2. Mapstone NP. Dataset for the histopathological reporting of oesophageal carcinoma, The Royal College of Pathologists, London, 2007.
    3. Lester SC. Manual of Surgical Pathology, Saunders Elsevier, Philadelphia, 2010.
    4. Ibrahim NB. ACP. Best Practice No 155. Guidelines for handling oesophageal biopsies and resection specimens and their reporting. J Clin Pathol 2000;53(2):89-94.
    5. Chang F, Deere H, Mahadeva U and George S. Histopathologic examination and reporting of esophageal carcinomas following preoperative neoadjuvant therapy: practical guidelines and current issues. Am J Clin Pathol 2008;129(2):252-262.
    6. Siu KF, Cheung HC and Wong J. Shrinkage of the esophagus after resection for carcinoma. Ann Surg 1986;203(2):173-176.
    7. Lam KY, Ma LT and Wong J. Measurement of extent of spread of oesophageal squamous carcinoma by serial sectioning. J Clin Pathol 1996;49(2):124-129.
    8. Huang Q, Shi J, Feng A, Fan X, Zhang L, Mashimo H, Cohen D and Lauwers G. Gastric cardiac carcinomas involving the esophagus are more adequately staged as gastric cancers by the 7th edition of the American Joint Commission on Cancer Staging System. Mod Pathol 2011;24(1):138-146.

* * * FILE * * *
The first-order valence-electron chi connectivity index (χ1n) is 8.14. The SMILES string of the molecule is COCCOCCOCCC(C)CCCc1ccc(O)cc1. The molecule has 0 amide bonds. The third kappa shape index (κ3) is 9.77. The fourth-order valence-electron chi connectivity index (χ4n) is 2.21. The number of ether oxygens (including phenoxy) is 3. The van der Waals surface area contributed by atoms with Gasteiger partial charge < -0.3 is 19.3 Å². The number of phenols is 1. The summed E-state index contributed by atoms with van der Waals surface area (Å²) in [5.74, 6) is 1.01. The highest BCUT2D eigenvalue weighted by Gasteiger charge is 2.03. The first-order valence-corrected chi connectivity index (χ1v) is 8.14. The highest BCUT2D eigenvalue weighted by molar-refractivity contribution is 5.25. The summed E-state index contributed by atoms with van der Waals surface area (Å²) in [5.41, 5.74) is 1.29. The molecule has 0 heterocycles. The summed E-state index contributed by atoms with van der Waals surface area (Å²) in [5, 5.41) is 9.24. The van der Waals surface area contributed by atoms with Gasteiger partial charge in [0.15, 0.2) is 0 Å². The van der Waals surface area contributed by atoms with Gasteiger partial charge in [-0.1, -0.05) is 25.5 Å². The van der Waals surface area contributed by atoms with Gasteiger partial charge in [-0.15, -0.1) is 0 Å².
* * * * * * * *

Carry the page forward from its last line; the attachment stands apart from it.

9. Deeter M, Dorer R, Kuppusamy MK, Koehler RP and Low DE (2009). Assessment of criteria and clinical significance of circumferential resection margins in esophageal cancer. Arch Surg 2009;144(7):618-624.
    10. Dexter SP, Sue-Ling H, McMahon MJ, Quirke P, Mapstone N and Martin IG (2001). Circumferential resection margin involvement: an independent predictor of survival following surgery for oesophageal cancer. Gut 2001;48(5):667-670.
    11. Lagarde SM, ten Kate FJ, Reitsma JB, Busch OR and van Lanschot JJ. Prognostic factors in adenocarcinoma of the esophagus or gastroesophageal junction. J Clin Oncol 2006;24(26):4347-4355.
    12. Griffiths EA, Brummell Z, Gorthi G, Pritchard SA and Welch IM. Tumor length as a prognostic factor in esophageal malignancy: univariate and multivariate survival analyses. J Surg Oncol 2006;93(4):258-267.
    13. Eloubeidi MA, Desmond R, Arguedas MR, Reed CE and Wilcox CM. Prognostic factors for the survival of patients with esophageal carcinoma in the U.S.: the importance of tumor length and lymph node status. Cancer 2002;95(7):1434-1443.
    14. Holscher AH, Vallbohmer D and Bollschweiler E. Early Barrett's carcinoma of the esophagus. Ann Thorac Cardiovasc Surg 2008;14(6):347-354.

    Jump To

      Oes-gast 1

      Gastro-oesophagectomy with tumour at GOJ

      Oes-gast 2


      Oes-gast 3


      Oes-gast 4

      Gastro-oesophagectomy for dysplasia

      Oes-gast 5

      Gastro-oesophagectomy for tumour